The Great Cambodian Experiment: IX
Flickering through the backseat window like a film reel, my tired eyes wonder at the romance of truck drivers asleep beside the road. Midnight, wives and kids and dreams spread across a creased country map folded up, tin canned tuna, benzene for the truck, caffeine for the driver. We make a pit stop to pray the evening prayer, stretch our necks, our cramped legs, then hit the mist hovering over the bumpy potholed gravel road. The moon dangles in one place while trees flash through the headlights in a discord of green-grey at a steady 40 miles to the hour.
We’re not a big outfit, and one that operates on the fringes of this trade. Here, we can’t use freight ships or airplanes. Instead of cargo boxes, we’re stuck with suitcases or wheat sacks. Instead of being loaded onto a courier van, the suitcases go into the boot of 2007 Toyota Camrys (the car of choice for long distance taxi drivers in Cambodia).
With false dawn just in, I awake from a half slumber. Ahead, a gravel curve leads into a straight stretch of tar. A three hour long chorus of rocks flung up against the metal bottom of the car fades into a verve where four rubbers roll to the steady drone of four pistons pumping. But then the brights start to shine off center. The Camry sways, breaks the rule of the white spotted stripes, then slowly swerves back to the right side. I look to the steering wheel but see the driver’s chin against his chest. I shake his shoulder: “You want me to drive?” He says he’s fine, we’re almost there.
We pull over to pray fajr at the first of its time and Ensar goes to sleep as soon as he straps himself back in. At daybreak, I roll down the window to drink the humid morning breeze. The driver slaps his own face a couple of times then points ahead and says, “That’s us there.” Ensar rocks up his head, looks at me with bloodshot eyes. “What’d he say? We’re there?” He looks left and right wide eyed like someone who only now realizes the sun’s up. “We just cleared the dirt road, we’ll be there in 30 minutes, in sha Allah.” He rubs his eyes, yawns, and suddenly starts to dig out his passport as he says, “Couldn’t do this in the dark.” I then watch him craftily pull out an expired Cambodian visa from page 43.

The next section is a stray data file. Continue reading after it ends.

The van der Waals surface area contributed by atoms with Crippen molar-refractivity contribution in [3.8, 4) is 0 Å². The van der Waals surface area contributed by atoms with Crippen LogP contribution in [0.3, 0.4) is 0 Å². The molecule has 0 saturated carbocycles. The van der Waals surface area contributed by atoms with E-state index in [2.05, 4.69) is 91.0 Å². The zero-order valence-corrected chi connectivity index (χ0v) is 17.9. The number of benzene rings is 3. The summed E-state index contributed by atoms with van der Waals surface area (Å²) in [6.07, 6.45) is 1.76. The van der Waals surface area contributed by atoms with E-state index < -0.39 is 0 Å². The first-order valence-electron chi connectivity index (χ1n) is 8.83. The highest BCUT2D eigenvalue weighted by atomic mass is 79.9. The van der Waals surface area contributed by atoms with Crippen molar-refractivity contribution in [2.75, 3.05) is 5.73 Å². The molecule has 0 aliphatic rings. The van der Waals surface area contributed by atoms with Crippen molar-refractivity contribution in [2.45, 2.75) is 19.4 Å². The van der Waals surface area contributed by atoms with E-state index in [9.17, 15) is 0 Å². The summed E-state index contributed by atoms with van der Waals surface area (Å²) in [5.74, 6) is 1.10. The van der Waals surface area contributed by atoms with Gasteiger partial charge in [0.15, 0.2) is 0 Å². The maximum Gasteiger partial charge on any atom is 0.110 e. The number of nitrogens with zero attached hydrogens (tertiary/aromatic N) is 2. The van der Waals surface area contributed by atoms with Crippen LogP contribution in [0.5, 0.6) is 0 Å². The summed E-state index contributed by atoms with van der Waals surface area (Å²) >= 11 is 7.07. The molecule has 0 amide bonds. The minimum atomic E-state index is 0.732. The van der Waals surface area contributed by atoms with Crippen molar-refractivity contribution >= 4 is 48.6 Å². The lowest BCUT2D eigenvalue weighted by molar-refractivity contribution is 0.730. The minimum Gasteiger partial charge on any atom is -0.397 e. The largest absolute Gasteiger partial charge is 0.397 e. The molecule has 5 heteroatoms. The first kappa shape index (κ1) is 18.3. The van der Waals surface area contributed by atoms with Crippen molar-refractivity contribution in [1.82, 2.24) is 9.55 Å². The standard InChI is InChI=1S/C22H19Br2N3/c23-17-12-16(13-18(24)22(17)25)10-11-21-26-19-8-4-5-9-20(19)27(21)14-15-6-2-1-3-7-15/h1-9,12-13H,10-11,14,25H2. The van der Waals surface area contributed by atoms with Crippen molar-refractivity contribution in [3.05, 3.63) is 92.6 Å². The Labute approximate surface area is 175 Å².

I’ve got about ten of those glued in my passport, four more that I tore out and stuck on the jackets of two pocket sized notebooks, a couple that form part of the collage on my laptop, another one or two folded up somewhere. Sometimes they don’t notice, but when they do it always slows things down at customs, who take offense and demand you explain why you disrespect their country by removing the visas. What can you do? I’ve hardly had this (extra-paged) passport for a year and the pages are almost maxed out. The South African embassy in Bangkok says it’ll take three to four months for a new one.
The street lights along Koh Kong City’s sidewalks are still on and the shops closed, but Mr. Supachai’s been expecting us. We’ve been storing our precious agarwood piecemeal at his house over the months, and we’ve come to finally collect everything. He invites us in for breakfast before we head out, asks about our last few weeks on the road, what we have planned for the distillation, and if we know how crazy we are for doing this. With a fresh flush of caffeine we load everything onto his truck while he explains to the driver where to drop us, and sees us off… “You owe me a bottle when you’re done!”
At the border, nine locals line up with their two wheeled push wagons weighed with wheat sacks stuffed with agarwood with orders to wait until we get our visas and signal for them to start bringing the bags over. When we get to the visa counter, Ensar goes first. And like me, he’s got some explaining to do…